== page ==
Property Deed Statement

UPDATED: Oct 1, 2022

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Property Deed Statement

My mother is leaving her home to me after she passes away. However, the deed will have my name and my stepfather’s name on it. She wants him to have the ability to live in the home as long as he chooses and pay for property taxes while he resides there. If he chooses to move or leave for any reason or if he passes away she wants the house to become mine. Since both of our names are on the deed, do I need to include a statement with these stipulations? If so, what does it need to include Ultimately, I’m am trying to ensure the home does not go to his kids if he were to die. Also, that he is only able to live there, not rent the house out.

Asked on March 11, 2018 under Estate Planning, New Mexico


M.T.G., Member, New York Bar / FreeAdvice Contributing Attorney

Answered 4 years ago | Contributor

You are doing some estate planning and that is great!  But you need help from an attorney in your area.  Generally if one wishes to give someone the ability to stay on in the house for the remainder of their lives the deed will give that persona "life estate" with you as the "remainderman".  As the holder of a life estate he has the obligation to maintain and upkeep the house but he may have other rights under the law in your state.  You wish to limit those rights so putting his name on the deed in any way may not be the way to go.  Please seek help.  Good luck.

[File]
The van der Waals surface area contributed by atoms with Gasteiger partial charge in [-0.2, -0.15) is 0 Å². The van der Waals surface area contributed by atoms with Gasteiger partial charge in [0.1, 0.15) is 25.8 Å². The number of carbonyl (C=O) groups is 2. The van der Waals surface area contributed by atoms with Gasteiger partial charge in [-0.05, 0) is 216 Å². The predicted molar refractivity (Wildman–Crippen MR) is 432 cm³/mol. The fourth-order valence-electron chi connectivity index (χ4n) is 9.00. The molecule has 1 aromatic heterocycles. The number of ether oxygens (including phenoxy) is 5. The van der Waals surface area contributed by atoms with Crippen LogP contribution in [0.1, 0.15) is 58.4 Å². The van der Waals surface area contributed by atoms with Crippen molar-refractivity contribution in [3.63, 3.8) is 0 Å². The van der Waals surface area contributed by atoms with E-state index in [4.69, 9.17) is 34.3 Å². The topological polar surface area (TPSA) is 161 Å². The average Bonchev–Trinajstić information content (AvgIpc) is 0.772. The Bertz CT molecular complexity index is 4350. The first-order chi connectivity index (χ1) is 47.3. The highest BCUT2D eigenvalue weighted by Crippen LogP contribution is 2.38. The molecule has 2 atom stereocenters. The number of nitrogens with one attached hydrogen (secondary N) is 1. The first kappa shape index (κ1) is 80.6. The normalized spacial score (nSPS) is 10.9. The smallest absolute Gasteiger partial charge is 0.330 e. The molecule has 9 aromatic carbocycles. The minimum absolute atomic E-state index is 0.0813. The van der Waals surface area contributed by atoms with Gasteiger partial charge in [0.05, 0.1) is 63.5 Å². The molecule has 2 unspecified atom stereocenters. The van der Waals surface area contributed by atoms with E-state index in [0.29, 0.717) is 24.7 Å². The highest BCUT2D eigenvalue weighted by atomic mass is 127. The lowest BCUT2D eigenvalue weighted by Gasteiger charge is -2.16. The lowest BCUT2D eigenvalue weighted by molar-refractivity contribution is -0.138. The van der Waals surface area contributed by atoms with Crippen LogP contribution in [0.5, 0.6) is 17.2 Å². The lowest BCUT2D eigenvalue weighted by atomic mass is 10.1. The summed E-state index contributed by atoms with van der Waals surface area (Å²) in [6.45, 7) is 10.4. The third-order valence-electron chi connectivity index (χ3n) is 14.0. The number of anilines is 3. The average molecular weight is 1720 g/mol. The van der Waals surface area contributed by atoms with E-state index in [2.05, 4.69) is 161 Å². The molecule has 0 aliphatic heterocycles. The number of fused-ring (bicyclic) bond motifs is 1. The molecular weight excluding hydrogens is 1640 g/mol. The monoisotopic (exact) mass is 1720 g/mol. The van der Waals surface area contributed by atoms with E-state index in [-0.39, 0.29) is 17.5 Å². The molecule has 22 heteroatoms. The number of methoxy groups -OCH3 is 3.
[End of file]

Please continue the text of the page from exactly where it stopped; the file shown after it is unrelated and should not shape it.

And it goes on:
IMPORTANT NOTICE: The Answer(s) provided above are for general information only. The attorney providing the answer was not serving as the attorney for the person submitting the question or in any attorney-client relationship with such person. Laws may vary from state to state, and sometimes change. Tiny variations in the facts, or a fact not set forth in a question, often can change a legal outcome or an attorney's conclusion. Although has verified the attorney was admitted to practice law in at least one jurisdiction, he or she may not be authorized to practice law in the jurisdiction referred to in the question, nor is he or she necessarily experienced in the area of the law involved. Unlike the information in the Answer(s) above, upon which you should NOT rely, for personal advice you can rely upon we suggest you retain an attorney to represent you.

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